Dr Michael D'Angelica: The Importance of Genomic Testing in Hepatobiliary Cancer

Michael I. D'Angelica, MD, FACS, of Memorial Sloan Kettering Cancer Center, gives insight on genomic testing and its growing role in cholangiocarcinoma.

Michael I. D'Angelica, MD, FACS, of Memorial Sloan Kettering Cancer Center, gives insight on genomic testing and its growing role in cholangiocarcinoma.

Transcript

Can you discuss the importance of genomic testing as treatment options expand in diseases like bile duct cancer or other hepatobiliary cancers?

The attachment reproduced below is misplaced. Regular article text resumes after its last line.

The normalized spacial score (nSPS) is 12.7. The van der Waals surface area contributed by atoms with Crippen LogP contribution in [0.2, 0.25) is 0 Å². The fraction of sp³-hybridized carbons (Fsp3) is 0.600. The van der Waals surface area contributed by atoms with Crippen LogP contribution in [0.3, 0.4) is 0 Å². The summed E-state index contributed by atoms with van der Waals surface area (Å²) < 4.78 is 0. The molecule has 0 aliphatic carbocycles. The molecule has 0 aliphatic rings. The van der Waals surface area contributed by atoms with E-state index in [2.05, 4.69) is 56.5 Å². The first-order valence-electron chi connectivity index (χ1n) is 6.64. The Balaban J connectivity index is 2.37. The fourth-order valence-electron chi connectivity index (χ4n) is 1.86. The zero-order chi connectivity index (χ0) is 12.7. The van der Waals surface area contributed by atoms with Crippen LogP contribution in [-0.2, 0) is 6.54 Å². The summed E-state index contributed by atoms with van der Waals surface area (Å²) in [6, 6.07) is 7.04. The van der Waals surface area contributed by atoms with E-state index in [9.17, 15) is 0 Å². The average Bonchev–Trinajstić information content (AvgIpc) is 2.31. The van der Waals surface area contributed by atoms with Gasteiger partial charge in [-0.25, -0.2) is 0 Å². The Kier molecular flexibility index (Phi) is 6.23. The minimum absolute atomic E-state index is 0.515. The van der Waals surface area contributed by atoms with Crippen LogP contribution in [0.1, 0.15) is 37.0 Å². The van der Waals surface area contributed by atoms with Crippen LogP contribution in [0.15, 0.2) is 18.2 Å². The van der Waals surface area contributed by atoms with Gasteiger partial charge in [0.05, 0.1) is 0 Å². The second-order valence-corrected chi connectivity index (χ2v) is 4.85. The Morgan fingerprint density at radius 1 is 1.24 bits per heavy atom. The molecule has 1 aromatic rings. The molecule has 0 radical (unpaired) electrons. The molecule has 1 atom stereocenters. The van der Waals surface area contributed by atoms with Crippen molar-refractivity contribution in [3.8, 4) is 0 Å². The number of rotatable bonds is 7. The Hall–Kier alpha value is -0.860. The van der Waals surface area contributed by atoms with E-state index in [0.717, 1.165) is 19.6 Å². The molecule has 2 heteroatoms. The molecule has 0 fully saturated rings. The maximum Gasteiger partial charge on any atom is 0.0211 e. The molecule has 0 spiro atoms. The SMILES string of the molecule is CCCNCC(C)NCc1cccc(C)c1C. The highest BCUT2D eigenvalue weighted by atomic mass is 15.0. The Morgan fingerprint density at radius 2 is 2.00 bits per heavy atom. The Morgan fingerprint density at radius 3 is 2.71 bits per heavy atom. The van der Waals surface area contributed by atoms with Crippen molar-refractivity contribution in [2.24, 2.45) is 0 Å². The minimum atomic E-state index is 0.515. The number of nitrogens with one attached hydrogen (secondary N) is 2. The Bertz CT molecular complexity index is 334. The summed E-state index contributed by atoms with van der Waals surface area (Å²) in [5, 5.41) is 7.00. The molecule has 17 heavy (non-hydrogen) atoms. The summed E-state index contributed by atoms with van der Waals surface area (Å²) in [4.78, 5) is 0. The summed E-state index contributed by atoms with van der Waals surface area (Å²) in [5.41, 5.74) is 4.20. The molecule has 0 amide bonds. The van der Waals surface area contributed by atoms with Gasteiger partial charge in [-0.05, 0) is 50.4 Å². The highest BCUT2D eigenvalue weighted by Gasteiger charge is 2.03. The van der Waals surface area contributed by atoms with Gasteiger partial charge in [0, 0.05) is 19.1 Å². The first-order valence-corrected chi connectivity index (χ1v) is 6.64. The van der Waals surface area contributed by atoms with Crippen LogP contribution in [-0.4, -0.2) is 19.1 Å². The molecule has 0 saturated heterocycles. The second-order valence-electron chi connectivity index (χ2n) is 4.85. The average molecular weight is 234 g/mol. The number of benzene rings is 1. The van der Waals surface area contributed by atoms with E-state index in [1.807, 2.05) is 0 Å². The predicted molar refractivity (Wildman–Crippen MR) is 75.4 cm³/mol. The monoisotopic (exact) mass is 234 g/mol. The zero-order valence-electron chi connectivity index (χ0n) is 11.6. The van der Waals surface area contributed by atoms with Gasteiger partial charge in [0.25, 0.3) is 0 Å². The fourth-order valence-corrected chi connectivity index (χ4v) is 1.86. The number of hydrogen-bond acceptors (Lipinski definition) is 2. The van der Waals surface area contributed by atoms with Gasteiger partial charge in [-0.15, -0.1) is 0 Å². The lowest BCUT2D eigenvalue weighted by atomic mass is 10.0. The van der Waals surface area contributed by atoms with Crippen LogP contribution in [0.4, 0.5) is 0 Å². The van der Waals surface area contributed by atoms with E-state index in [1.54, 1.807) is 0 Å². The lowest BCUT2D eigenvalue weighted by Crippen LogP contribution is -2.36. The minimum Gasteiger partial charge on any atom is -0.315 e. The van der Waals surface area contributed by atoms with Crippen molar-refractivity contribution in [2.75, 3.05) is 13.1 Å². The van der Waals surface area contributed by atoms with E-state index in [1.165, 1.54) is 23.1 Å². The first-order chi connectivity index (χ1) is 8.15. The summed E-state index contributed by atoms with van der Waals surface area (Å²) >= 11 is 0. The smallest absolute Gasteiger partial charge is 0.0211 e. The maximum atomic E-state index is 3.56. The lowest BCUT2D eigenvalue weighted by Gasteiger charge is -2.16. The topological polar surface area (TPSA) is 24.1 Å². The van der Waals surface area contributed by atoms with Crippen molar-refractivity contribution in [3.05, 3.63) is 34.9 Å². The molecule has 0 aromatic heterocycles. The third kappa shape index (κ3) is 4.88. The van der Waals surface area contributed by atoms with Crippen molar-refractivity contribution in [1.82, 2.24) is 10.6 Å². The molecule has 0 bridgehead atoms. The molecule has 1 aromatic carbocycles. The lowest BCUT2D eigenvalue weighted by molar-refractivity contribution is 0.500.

I think it's becoming more and more critical. Unfortunately, the truth is that currently, it's a relatively small percentage of the time that it's informative and can really change a treatment that someone is getting. But it's happens frequently enough that it's probably worth doing. And it varies by the type of cancer, and it's variable across the whole spectrum of oncology. But there's no question in my mind that these kinds of tests—whether it's testing the DNA for certain mutations, and then I think it'll expand to other types of genetic tests as well—this will become part of cancer. And again, it'll probably lead us to the idea that it's something else than the organ of origin that often will dictate the treatment. I hate to be a bit pessimistic, but at the current time, it's really a minority. But we're very hopeful that it's going to be a significant and growing percentage of patients that can get very targeted drugs specific to the tumor. We've always dreamed of personalized medicine—that we don't just treat cancer according to the the name it's been given, but rather to the cancer that a specific person has. Those of us who treat cancer patients realize this. We've known this forever, that every patient has their own version of cancer, and it's highly variable. It's just a matter of predicting the course and the response to drugs. This has been opened up by genetic testing of recent, and I would say that, in hepatobiliary cancers, it's definitely become more prominent and again, specifically in cholangiocarcinoma.